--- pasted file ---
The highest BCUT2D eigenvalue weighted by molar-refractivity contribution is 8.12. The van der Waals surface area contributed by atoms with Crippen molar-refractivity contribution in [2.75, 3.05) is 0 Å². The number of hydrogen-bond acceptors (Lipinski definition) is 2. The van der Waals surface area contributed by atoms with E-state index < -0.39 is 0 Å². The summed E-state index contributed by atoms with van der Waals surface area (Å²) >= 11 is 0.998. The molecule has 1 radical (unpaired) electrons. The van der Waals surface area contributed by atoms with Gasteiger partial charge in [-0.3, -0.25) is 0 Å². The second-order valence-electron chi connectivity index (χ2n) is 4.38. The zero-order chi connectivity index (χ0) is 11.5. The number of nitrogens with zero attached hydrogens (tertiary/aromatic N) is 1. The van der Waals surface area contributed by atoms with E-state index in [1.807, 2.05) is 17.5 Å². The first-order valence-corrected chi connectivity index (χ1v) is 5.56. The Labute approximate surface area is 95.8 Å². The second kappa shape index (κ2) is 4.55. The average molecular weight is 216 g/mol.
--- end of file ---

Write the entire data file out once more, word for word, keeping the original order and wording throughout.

The highest BCUT2D eigenvalue weighted by molar-refractivity contribution is 8.12. The van der Waals surface area contributed by atoms with Crippen molar-refractivity contribution in [2.75, 3.05) is 0 Å². The number of hydrogen-bond acceptors (Lipinski definition) is 2. The van der Waals surface area contributed by atoms with E-state index < -0.39 is 0 Å². The summed E-state index contributed by atoms with van der Waals surface area (Å²) >= 11 is 0.998. The molecule has 1 radical (unpaired) electrons. The van der Waals surface area contributed by atoms with Gasteiger partial charge in [-0.3, -0.25) is 0 Å². The second-order valence-electron chi connectivity index (χ2n) is 4.38. The zero-order chi connectivity index (χ0) is 11.5. The number of nitrogens with zero attached hydrogens (tertiary/aromatic N) is 1. The van der Waals surface area contributed by atoms with E-state index in [1.807, 2.05) is 17.5 Å². The first-order valence-corrected chi connectivity index (χ1v) is 5.56. The Labute approximate surface area is 95.8 Å². The second kappa shape index (κ2) is 4.55. The average molecular weight is 216 g/mol.